In a time of terrible instability and violence in pre-monarchial Israel, a prominent family is massacred by one of its own. Seventy siblings are slaughtered on one stone by their brother. Only one, the very youngest, survives, for he had gone into hiding when the killing began.[i] His underdog stature and unlikely escape from peril fit the hero archetype well, almost too well. His name means “God is perfect.”[ii] He ascends Mount Gerizim, the great platform of blessings for Israel,[iii] and at this historic moment calls upon the people of Shekhem, who had collaborated with and crowned the murderer as their king, to listen to his message of rebuke and warning.[iv] He speaks in parable. He warns the Shekhemites that the consequence of failing to heed his words will be destruction, but he is ignored and flees, never to be heard from again.[v] Three years and a bloody civil war later, the corpses of Shekhem’s civilians lay strewn about on the streets, massacred by the rampage of Avimelekh’s troops; the survivor’s curse had come true.[vi]
This tale of Yotam, the tragic whistleblower, is memorialized in Tanakh and understood by many to present timeless relevance. The tale’s centerpiece is, of course, Yotam’s parable, recorded in Shofetim 9:7-15. Yotam tells of a time when the trees decided to anoint a king for themselves. They first approached the olive tree, then the fig tree, and then the grape vine, only to be rebuffed by each in turn. Each preferred serving man and God in its unique way to engaging in politics. Finally, the trees were left with no choice but to approach the thorn bush. They offered the bush kingship, and it replied ominously: “If in truth you anoint me king over you, then come and take refuge in my shadow; and if not, let fire come out of the thorn bush, and devour the cedars of Lebanon.”[vii]
The parable’s characters are distinct, and its dialogue is sharp. The three declining trees form a front of sincerity of purpose and nobility; the thorn bush is their brutally honest and frightfully dangerous alternative. The text altogether seems to lend itself to assignments of enduring symbolic meaning.[viii] But Yotam constructed his parable in a particular context, with an immediate political goal in mind. Yotam’s father was Gideon, the shofet of Israel, who had saved the people from Midianite oppression during a time of great despair.[ix] After the victory, popular opinion in Israel demanded that Gideon, also known as Yeruba’al, establish a patrilineal dynasty, but the military leader rejected the appeal and deferred to God’s exclusive rule.[x] Soon after Gideon’s death, the people forgot all that he had done for them, and did not act kindly toward his family. So when Avimelekh, son of Gideon’s Shekhemite concubine, resolved to seize power, the people of his mother’s family and city stood by him and said nothing as he slaughtered the members of his own family, the progeny of Gideon.[xi]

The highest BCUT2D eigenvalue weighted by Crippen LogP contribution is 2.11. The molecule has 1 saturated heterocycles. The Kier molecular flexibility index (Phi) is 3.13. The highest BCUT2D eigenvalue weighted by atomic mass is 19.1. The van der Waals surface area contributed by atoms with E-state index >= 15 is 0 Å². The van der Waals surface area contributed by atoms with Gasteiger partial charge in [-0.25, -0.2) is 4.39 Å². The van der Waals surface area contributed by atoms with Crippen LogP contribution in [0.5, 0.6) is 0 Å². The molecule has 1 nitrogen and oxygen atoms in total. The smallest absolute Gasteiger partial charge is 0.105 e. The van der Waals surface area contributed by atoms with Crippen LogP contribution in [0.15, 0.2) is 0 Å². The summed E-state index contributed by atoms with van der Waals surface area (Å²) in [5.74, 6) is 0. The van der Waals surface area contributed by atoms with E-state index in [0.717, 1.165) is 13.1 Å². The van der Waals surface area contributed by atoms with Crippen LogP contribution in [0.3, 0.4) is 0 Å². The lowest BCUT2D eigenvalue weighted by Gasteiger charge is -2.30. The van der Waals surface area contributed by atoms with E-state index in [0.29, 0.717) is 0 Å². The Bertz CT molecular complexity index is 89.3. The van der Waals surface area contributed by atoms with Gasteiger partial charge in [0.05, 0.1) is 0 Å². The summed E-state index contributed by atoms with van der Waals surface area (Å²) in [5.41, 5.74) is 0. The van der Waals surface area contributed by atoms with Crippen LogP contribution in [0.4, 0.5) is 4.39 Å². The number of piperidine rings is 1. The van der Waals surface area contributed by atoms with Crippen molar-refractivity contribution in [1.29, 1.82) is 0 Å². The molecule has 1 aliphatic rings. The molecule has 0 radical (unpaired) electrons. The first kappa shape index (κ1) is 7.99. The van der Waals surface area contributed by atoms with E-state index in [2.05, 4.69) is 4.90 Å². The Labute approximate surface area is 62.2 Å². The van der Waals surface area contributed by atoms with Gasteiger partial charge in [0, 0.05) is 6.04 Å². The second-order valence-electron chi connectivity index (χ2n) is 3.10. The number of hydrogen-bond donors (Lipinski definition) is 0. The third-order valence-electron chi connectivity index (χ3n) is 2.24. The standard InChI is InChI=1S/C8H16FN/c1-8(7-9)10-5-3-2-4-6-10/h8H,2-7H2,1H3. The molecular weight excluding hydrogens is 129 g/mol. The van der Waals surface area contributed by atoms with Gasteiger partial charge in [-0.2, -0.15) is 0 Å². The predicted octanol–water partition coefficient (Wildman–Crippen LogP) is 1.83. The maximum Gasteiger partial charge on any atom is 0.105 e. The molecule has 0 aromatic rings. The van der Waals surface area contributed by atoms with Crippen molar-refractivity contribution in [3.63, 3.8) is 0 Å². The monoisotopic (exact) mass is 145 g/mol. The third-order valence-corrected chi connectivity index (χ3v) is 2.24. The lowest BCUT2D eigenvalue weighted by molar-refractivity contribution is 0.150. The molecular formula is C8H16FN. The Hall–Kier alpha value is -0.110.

Into this great moral crisis stepped Yotam. He attempted to rectify the situation with logic and with the force of his oratory skill. He spoke not a single word about God or any form of higher duty; his address to the people concerned only the subjects of gratitude and loyalty. He told the aforementioned parable; perhaps heads nodded in understanding – the thorn bush was correct in speaking as it did, in demanding the sincerity of the other trees, and in warning of them of danger.
But then Yotam proceeded to provide the allegory himself, in harsh rebuke to the audience. Avimelekh is the thorn bush! The warning to the trees is a warning to Shekhem! If the people acted truthfully in their decision to align with Avimelekh, then let them live happily ever after. But if they did not act truthfully and appropriately (and here Yotam makes his feelings on the matter clear by reiterating the tremendous kindness of Gideon and the complicity of Shekhem in the murder of Gideon’s seventy children), then “let fire come out from Avimelekh, and devour the men of Shekhem, and Beit-Millo; and let fire come out from the men of Shekhem, and from Beit-Millo, and devour Avimelekh.”[xii]
Much ink has been spilt in attempts to decipher the meaning and applicability of all the details of Yotam’s parable. In the midrashic view, cited by Rashi, the symbolism of the three refusing trees grounds the conflict over Avimelekh in historical context, by contrasting him with the great leaders who came before him. The olive tree represents Otniel, the fig tree Devorah, and the vine Gideon, all previous shofetim and heroes of Israel.[xiii] Radak quotes an explanation in the name of his father, R. Yosef Kimhi, that makes use of a similar contrast by identifying the three refusing trees with the three expressions of dynasty in the request made to Gideon (“…both you, your son, and your son’s son also…”),[xiv] all of which he refused.[xv]
Professor Yehuda Elitzur of Bar-Ilan University attaches moral significance to the framework of the allegory by distinguishing between the parable’s three categories of trees. The olive tree, fig tree, and grape vine, all fruit-bearing trees, are physically and spiritually productive, beautiful beings, the pride of Israel. To such trees Yotam compares the great heroes Otniel, Devorah, and Gideon.